Trane Showcases How Data Informs Methods of Energy Conservation

Trane, a brand of Ingersoll Rand, educated attendees at the World Energy Engineering Conference (WEEC) in Atlanta. WEEC attendees had the opportunity to learn from Trane, a diamond sponsor for the event, during five presentations discussing various ways data can help inform and help improve energy conservation in commercial buildings. Trane also hosted a tour of the Georgia World Congress Center Authority (GWCCA), which has gone through a major renovation resulting in energy reduction by 39 percent.

Spanning topics from energy storage to the success of global high performance buildings, attendees learned about methods and strategies on how data and technology can be leveraged to determine the full potential of a building and delivers measurable results. Leadership from Trane participated in five sessions throughout the event:

  • Matt Gates, director of Intelligent Services Offers, on Hear What the Building is Saying – And Translate it to Your Boss
    Current technologies offer ways to use big data to assess and prioritize facilities improvement opportunities and also allow users to visualize results. Gates demonstrated how energy engineers can hear what a connected building has to say and how to translate that data into actionable information that decision-makers can comprehend.
  • Cameron Griffith, solutions advisor, on Convention Center Upgrades Expect to Cut Energy Use by More than a Third
    GWCCA’s goal was to cut energy use by reducing annual energy use and the facility’s carbon footprint by 39 percent. Griffith discussed how Trane worked with GWCCA to improve lighting, increase the reliability and performance of heating and cooling solutions, and reduce the center’s carbon footprint to reflect the authority’s commitment to environmental stewardship.
  • Owen Smith, director, Utility and Grid Solutions, on The Next Evolution: Buildings as a Resource
    Internet of Things (IoT) is more than creating value for building owners. It’s also about solving the challenges facing the electric grid, where there is a growing need for system flexibility and energy storage. Smith discussed how the building industry has evolved from an energy-efficiency-only focus to the demand-response approach. As part of his session, Smith addressed how the industry is now evolving to activate connected buildings as grid resources.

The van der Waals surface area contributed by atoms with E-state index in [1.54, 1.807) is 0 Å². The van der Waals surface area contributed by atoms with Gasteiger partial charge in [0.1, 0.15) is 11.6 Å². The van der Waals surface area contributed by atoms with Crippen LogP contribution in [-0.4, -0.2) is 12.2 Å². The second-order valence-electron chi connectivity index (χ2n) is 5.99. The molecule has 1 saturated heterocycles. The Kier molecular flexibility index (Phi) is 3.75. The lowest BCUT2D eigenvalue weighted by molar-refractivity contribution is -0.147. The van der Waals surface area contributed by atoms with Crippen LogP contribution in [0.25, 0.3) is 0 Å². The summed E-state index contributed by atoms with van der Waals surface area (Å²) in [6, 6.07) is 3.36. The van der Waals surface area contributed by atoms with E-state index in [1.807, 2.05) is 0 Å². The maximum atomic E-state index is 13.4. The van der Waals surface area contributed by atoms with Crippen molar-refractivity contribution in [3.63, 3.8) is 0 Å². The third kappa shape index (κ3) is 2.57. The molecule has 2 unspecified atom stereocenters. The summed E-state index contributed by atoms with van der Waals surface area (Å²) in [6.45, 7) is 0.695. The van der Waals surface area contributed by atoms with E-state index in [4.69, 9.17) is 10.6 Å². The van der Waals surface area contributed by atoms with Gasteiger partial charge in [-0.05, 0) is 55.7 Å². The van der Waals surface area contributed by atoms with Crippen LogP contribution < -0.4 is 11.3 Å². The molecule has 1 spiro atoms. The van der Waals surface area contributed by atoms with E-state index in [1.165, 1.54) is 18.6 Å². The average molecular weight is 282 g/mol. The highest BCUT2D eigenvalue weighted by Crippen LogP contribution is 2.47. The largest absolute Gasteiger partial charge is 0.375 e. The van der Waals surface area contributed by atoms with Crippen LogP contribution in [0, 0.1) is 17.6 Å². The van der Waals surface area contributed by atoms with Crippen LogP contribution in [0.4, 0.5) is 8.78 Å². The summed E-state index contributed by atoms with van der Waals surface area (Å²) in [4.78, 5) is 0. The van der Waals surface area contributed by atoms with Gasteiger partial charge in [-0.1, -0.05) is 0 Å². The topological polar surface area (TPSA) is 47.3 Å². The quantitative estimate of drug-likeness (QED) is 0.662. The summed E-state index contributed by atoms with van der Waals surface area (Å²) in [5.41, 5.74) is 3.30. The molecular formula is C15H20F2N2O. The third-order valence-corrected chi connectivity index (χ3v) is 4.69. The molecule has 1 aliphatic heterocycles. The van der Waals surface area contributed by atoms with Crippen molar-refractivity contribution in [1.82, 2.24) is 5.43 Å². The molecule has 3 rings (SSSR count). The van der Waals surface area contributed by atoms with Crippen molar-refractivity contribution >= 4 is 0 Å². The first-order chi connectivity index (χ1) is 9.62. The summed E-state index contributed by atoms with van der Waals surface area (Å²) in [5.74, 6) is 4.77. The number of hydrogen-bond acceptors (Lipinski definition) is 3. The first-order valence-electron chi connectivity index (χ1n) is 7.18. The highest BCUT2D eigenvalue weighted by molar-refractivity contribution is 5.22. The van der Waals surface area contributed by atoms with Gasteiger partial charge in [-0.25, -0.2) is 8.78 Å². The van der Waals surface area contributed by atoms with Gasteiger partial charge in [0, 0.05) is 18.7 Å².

• Brad Trevillian, director of Energy Services, on Validating Outcomes: The Key to Future Funding
    Trevillian examined the challenging process of tackling all identified energy conservation measures at once. Sharing how others have used a model of Analyze-Implement-Validate-Reinvest to start down the path of energy savings and delivering business outcomes, Trevillian outlined industry best practices to start down the path of energy savings and delivering business outcomes.
  • Patrick Wilkinson, lead project developer, and Wendy Cheung, energy engineer, on Calculations for the Building Environment
    With increased prevalence in the energy services market, modeling and savings calculations need to be accurate, but more importantly, it has to be accomplished efficiently and quickly. Wikinson and WanYin examined energy modeling and the importance of an energy engineer’s role, describing best practices for decreasing hours spent during the modeling and savings calculations phase, while keeping the uncertainty to a minimum level.

GWCCA Facility Tour

With 3.9 million square feet under one roof, the GWCCA convention center operates similar to a small city. Convention center upgrades were needed to improve lighting, increase the reliability and performance of heating and cooling solutions, and reduce the center’s carbon footprint to reflect the Authority’s commitment to environmental stewardship.

As a part of a performance contract designed to improve the convention center’s sustainability and efficiency, GWCCA leaders selected Trane through a bid process to conduct an audit to identify opportunities for improvement and supply energy management solutions. The tour highlighted the series of upgrades conducted by the GWCCA and Trane teams to reduce annual energy use and the facility’s carbon footprint. The tour showcased energy management technology including:

  • A central plant chiller room, which cools the entire 3.9 million-square-feet of the convention center and replaces three separate chiller rooms.
  • An efficient boiler room which replaces the capability of three previous boiler rooms
  • An overview of the more than 60,000 LED lamps installed as part of a lighting upgrade

For more information about Trane’s Building Advantage portfolio, visit here.

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